Release date 04/04/2017
YONKERS, NY – Drivers living in predominantly minority urban neighborhoods are charged higher automobile insurance premiums on average than drivers with similar safety records in non-minority neighborhoods with comparable levels of risk, according to a new analysis by ProPublica and Consumer Reports.
In some cases, insurers such as Allstate, Geico, and Liberty Mutual charged premiums that were on average 30 percent higher in minority zip codes than in comparable non-minority neighborhoods.
The analysis looked at premium quotes for liability insurance – the combination of bodily injury and property damage coverage that drivers must purchase in each of the states examined. These liability premiums were compared to average payouts made by insurers for every zip code in four states--California, Texas, Missouri, and Illinois. The full analysis is available by visiting Consumer Reports online at cr.org/carinsuranceinvestigation.
Insurers have long defended their pricing by saying that the risk of accidents is greater in those neighborhoods, even for motorists that have never had one. But ProPublica and Consumer Reports’ first-of-its kind analysis found that many of the disparities in auto insurance prices between minority and non-minority neighborhoods are wider than can be explained by average risk.
“Our findings document what some consumer advocates have long suspected: Despite laws in almost every state banning discriminatory rate setting, many auto insurers charge premiums in minority neighborhoods that exceed not only prices in white areas but also the levels justified by average payouts on claims,” according to the report by Julia Angwin, Jeff Larson, Lauren Kirchner and Surya Mattu. “This over-pricing may amount to a subtler form of redlining, a term that traditionally refers to denial of services or products to minority areas.”
The impact of discriminatory insurance prices can have a devastating ripple effect, draining family budgets, limiting employment opportunities, and holding back entire communities from growth.
“The impact of discriminatory insurance prices can have a devastating ripple effect, draining family budgets, limiting employment opportunities, and holding back entire communities from growth," said Marta L. Tellado, President and CEO of Consumer Reports. "Whether price disparities arise from bad actors or bad algorithms, the consequences are the same, and CR is committed to ensuring transparency and fairness in pricing for people in all neighborhoods."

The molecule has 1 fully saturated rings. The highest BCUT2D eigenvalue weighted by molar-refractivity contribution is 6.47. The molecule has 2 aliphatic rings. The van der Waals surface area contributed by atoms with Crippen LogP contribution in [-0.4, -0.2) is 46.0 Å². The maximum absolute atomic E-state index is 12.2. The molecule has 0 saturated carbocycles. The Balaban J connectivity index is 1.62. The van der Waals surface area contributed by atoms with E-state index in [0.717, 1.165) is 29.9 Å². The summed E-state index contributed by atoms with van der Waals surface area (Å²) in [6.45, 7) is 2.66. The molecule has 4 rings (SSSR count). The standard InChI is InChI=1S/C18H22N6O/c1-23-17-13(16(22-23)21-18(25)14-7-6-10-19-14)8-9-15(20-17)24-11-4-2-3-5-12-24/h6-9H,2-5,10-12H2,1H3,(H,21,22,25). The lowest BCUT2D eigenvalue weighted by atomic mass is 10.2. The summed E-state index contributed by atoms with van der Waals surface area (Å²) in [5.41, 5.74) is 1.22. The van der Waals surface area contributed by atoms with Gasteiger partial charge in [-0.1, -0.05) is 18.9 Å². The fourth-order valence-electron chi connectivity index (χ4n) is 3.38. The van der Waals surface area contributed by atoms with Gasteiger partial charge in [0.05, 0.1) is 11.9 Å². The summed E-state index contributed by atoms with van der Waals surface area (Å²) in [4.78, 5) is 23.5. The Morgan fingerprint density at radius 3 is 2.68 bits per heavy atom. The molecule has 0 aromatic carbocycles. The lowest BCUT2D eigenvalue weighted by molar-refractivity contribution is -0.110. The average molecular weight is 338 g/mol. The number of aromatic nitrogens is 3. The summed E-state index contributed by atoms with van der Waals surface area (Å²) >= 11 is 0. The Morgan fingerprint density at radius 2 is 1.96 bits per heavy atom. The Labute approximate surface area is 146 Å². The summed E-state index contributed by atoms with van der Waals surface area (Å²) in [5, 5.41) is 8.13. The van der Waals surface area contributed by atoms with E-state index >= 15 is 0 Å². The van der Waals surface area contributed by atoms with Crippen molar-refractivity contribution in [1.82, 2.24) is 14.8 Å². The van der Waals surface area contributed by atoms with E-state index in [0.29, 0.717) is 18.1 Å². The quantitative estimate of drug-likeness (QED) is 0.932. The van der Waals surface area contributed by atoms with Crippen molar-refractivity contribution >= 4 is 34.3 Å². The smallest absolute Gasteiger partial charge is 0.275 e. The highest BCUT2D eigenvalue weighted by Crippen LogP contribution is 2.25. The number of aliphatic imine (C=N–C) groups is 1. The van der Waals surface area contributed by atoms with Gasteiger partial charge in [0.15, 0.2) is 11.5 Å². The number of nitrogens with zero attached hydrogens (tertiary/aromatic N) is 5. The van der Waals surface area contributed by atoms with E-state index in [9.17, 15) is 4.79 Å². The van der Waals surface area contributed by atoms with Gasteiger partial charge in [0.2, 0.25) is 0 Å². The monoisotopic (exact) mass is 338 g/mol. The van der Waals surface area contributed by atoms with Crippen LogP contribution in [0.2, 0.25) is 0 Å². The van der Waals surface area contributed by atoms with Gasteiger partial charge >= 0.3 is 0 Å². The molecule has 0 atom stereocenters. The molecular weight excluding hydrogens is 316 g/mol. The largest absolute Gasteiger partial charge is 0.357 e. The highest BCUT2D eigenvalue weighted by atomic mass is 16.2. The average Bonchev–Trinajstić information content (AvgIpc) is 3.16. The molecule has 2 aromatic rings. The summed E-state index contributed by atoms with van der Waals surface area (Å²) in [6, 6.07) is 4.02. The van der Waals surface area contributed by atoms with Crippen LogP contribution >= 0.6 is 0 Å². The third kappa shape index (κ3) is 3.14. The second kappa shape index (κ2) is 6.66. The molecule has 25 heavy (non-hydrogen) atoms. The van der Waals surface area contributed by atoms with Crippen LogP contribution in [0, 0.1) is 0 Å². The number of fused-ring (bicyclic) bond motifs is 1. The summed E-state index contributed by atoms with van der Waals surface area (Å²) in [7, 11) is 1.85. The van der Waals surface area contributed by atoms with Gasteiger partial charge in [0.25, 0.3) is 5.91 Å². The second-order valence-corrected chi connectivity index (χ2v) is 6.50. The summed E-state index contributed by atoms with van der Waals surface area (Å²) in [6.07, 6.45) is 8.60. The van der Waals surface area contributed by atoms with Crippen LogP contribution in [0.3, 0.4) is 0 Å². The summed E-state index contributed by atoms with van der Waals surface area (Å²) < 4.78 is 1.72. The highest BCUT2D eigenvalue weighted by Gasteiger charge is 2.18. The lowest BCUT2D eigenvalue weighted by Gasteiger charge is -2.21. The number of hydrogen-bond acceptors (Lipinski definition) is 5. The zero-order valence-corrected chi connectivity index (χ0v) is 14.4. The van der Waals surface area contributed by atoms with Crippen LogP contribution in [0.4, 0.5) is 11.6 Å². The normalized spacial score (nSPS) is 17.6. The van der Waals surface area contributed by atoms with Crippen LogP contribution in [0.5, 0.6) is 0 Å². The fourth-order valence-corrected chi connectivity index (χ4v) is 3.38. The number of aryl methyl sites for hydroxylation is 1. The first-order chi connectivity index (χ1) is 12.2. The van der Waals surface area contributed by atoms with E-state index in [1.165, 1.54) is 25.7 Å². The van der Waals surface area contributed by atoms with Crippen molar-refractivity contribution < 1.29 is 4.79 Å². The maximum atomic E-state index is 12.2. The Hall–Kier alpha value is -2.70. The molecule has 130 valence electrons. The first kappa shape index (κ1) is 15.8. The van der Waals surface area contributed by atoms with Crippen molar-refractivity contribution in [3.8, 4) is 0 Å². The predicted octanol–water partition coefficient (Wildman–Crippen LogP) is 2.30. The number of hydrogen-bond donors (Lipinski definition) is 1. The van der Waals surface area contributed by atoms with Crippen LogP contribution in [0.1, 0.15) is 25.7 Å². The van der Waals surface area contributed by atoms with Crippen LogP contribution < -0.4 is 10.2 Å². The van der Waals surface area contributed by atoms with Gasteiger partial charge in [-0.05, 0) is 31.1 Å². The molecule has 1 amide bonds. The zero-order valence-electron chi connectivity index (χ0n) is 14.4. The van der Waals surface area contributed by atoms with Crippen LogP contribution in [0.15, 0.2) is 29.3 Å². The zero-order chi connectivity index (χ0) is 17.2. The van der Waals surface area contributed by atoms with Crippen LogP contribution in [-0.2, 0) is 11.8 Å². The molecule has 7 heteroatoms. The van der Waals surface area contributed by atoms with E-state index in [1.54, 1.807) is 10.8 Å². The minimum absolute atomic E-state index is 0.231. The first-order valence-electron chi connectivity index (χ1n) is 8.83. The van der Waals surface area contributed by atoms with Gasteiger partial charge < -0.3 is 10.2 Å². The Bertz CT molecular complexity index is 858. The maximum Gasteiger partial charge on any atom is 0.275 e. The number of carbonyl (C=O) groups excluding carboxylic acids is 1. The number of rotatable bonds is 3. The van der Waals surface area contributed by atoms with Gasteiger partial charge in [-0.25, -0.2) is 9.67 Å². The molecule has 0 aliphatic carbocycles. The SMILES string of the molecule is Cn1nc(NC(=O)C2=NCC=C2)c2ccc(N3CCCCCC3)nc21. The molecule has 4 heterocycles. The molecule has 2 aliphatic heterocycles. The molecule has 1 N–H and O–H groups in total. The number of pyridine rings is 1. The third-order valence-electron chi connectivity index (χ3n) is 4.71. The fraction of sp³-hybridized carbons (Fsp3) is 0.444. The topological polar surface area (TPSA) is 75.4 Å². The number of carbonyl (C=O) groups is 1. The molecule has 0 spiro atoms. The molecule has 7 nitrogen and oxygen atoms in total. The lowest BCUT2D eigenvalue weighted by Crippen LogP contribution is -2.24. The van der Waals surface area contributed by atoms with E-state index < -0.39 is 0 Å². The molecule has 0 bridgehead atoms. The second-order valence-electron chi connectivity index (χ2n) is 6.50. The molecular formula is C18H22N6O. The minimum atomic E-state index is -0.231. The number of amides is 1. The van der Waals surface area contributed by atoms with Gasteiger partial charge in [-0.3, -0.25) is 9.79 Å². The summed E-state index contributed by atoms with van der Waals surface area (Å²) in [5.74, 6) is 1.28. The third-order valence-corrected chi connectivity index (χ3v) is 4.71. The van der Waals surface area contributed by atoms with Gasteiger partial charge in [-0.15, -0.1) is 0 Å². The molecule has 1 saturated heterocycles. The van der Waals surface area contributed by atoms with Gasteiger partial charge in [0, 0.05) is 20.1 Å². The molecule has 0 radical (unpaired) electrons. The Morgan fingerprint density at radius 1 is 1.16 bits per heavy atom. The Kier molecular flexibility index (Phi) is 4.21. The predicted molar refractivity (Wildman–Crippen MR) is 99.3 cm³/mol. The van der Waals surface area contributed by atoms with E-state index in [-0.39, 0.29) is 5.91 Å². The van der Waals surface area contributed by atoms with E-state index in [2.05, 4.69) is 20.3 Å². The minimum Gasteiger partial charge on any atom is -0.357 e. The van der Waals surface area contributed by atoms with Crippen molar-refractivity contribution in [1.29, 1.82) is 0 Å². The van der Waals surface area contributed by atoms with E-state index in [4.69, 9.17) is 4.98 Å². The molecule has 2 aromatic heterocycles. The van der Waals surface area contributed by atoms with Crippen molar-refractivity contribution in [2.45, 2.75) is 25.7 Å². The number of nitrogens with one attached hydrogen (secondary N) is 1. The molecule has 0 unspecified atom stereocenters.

ProPublica filed public records requests in all 50 states and the District of Columbia seeking zip-code level data about liability claims payouts. Only California, Illinois, Missouri, and Texas said they collected the data and provided it. These states represent the range of government oversight of the insurance industry in the U.S., with California being the most highly regulated insurance market and Illinois one of the least regulated.
In addition, many of the insurers that were found to be overcharging minority neighborhoods in these states operate nationally. That raises the prospect that many minority neighborhoods across the country may be paying too much for auto insurance.
In each state, Consumer Reports and ProPublica found a significant gap between the premiums charged in minority and non-minority neighborhoods with the same risk:
Overall, households in predominantly minority zip codes spent more than twice as much of their household income on auto insurance (11 percent), compared with households in majority white neighborhoods (five percent), based on U.S. Census data and the ProPublica/CR analysis. The U.S. Treasury Department has defined auto insurance as affordable if it cost less than two percent of household income.
The nonprofit organizations Consumer Reports and ProPublica have partnered to produce this special report on car insurance and pricing in minority communities. The story was written and reported by ProPublica with Consumer Reports' collaboration. The two institutions operate independently. Any policy positions that Consumer Reports may take in the marketplace do not reflect the views of ProPublica, which does not take advocacy positions.
A separate 2015 Consumer Reports analysis found that credit histories may have more to do with how much consumers pay for auto insurance than any other factor, including arrests for drunken driving. Consumers Union, the policy and mobilization division of Consumer Reports, has long opposed the use of non-driving factors for setting auto insurance rates because of the discriminatory impact they can have on premiums. Instead, Consumers Union has urged state insurance commissioners to require insurers to base their rates primarily on a policyholder’s driving record, miles driven, and years of driving experience.